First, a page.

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Ariel flowed from deep grief and anger sprinkled with dashes of hope. The grief and anger stemed from feeling impotent as I learned more about the institutionalization of the Missing and Murdered Indigenous Women phenomenon.


This piece is is named after a missing and murdered Diné woman. I was introduced to her by a Navajo cop I'd worked with when he sent me a missing person's flyer in September 2017 and asked me, "What do you feel from this?" That simple question took me into the American desert, deep danger and the worst of humanity's behavior.

Ariel is a symbol of strength, the power of prayer, and hope for the future.

The poem here reads:

The sun called you daughter

long before you were first

touched by the dawn.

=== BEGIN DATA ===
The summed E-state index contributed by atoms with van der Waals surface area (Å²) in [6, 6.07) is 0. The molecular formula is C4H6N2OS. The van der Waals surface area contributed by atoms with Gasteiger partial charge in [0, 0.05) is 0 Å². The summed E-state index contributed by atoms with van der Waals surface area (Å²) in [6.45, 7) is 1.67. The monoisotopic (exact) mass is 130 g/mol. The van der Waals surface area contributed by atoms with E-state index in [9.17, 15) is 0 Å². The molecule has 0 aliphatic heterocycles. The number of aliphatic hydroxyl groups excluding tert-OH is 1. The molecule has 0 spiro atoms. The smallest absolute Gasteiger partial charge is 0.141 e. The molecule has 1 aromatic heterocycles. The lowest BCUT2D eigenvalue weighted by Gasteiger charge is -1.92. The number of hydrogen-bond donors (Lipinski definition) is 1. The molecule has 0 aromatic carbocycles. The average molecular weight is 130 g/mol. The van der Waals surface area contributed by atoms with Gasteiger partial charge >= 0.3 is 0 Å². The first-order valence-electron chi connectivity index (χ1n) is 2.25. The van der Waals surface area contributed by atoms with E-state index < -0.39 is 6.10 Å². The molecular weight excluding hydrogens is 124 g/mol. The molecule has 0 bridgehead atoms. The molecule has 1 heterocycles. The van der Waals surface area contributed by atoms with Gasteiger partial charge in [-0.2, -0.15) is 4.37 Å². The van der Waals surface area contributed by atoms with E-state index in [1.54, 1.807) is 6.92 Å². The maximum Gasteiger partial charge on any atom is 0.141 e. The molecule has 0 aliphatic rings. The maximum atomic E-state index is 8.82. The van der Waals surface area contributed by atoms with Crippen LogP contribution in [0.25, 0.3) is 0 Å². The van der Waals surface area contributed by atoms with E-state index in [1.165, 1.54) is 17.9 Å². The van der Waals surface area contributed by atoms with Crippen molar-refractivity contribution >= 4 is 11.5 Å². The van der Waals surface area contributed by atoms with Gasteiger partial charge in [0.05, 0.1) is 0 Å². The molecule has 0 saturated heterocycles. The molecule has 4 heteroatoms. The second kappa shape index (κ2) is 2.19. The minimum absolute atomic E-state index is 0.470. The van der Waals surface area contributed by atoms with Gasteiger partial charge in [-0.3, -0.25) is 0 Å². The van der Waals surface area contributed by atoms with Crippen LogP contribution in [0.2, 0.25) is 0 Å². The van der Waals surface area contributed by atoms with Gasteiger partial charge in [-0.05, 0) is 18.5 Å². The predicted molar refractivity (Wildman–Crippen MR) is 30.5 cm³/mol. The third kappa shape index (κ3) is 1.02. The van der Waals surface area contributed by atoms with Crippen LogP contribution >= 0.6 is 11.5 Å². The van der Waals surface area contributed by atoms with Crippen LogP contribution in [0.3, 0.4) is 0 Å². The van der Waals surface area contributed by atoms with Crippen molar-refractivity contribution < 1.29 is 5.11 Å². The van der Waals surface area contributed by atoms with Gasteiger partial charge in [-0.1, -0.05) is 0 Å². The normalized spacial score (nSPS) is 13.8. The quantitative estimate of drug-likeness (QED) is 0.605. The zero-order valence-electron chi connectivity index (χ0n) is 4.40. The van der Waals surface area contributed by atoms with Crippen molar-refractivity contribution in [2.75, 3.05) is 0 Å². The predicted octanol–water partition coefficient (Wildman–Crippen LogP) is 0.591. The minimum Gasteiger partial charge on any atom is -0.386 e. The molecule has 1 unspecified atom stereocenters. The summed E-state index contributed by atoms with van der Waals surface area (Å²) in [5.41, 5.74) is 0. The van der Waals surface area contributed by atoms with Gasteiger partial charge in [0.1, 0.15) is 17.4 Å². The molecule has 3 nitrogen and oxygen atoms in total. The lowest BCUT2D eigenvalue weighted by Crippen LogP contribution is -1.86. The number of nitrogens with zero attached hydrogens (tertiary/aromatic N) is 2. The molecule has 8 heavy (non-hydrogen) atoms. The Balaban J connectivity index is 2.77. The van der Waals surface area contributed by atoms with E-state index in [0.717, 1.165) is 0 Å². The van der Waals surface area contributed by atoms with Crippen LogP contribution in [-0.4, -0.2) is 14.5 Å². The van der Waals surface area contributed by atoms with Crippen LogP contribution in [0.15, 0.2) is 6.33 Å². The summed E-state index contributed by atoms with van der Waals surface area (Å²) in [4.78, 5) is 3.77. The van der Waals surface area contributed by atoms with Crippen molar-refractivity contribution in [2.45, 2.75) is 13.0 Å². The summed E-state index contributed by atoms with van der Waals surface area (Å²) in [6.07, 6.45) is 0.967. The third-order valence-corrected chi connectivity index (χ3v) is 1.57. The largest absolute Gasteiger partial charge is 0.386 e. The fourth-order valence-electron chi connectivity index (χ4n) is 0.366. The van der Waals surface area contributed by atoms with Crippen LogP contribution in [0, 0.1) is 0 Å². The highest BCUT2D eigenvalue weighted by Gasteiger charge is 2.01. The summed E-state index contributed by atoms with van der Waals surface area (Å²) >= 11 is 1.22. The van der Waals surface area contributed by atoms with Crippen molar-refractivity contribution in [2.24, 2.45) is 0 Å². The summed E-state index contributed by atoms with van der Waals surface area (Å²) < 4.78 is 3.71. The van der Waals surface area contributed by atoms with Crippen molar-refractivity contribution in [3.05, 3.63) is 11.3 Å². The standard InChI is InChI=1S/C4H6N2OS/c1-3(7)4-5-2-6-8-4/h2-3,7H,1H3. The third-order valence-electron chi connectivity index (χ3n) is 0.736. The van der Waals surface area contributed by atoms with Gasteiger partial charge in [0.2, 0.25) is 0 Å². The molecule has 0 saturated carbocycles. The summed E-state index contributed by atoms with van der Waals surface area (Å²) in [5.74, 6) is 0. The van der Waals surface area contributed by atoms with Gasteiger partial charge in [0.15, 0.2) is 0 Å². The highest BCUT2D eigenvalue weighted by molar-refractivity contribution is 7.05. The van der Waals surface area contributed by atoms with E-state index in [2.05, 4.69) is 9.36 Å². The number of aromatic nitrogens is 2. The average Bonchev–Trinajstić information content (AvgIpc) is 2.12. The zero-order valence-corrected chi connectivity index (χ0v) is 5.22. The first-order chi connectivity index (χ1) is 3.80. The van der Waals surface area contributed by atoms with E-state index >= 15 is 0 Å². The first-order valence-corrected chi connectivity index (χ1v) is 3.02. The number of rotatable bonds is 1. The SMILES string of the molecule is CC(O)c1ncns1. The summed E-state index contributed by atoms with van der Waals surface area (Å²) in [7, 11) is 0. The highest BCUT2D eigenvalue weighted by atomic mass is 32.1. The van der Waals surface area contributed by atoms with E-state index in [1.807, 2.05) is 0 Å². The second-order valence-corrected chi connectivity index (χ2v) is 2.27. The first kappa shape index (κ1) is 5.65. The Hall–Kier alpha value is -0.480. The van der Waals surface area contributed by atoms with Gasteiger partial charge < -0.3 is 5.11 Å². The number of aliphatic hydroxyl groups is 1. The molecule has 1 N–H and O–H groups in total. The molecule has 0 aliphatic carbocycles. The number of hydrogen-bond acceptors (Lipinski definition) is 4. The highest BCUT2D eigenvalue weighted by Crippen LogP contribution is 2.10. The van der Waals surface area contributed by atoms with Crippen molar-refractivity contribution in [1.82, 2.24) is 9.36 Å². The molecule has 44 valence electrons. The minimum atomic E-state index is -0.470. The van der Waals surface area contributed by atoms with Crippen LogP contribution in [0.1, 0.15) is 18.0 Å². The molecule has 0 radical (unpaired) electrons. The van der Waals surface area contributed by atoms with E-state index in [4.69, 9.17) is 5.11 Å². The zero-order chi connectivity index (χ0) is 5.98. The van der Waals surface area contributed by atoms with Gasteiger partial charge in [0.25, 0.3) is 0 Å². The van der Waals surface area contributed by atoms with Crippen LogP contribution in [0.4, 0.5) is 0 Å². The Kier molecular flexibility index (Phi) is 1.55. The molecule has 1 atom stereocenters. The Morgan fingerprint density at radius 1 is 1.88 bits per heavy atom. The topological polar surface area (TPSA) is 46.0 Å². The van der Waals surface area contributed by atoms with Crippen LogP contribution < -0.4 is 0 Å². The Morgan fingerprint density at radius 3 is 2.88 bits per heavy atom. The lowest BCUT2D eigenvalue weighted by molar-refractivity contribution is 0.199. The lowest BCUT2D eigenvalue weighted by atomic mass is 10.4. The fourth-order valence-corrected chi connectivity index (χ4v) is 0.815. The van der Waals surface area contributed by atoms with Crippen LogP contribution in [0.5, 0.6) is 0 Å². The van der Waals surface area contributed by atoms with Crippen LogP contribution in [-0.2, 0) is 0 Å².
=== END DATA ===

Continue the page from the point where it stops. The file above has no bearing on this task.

Trees bow before you more

deeply than they do the


You were made of the stars

and born in answer

to a prayer.

You belong.

Your gentle strength is forged

by the fire of the heart

And woven into the fabric

of the future.

Water will guide your power

and grace through the fear.

You're here on purpose

with purpose.

The whispers of angels

and eagles

will get knotted in your hair.

And your laughter will inspire

the wind.

Ah-wa-heh, old child.

Let beauty ease your way.

You are stronger and braver than you know.

Ariel is 24 1/4" x 30 1/4" framed. Mixed media on canvas


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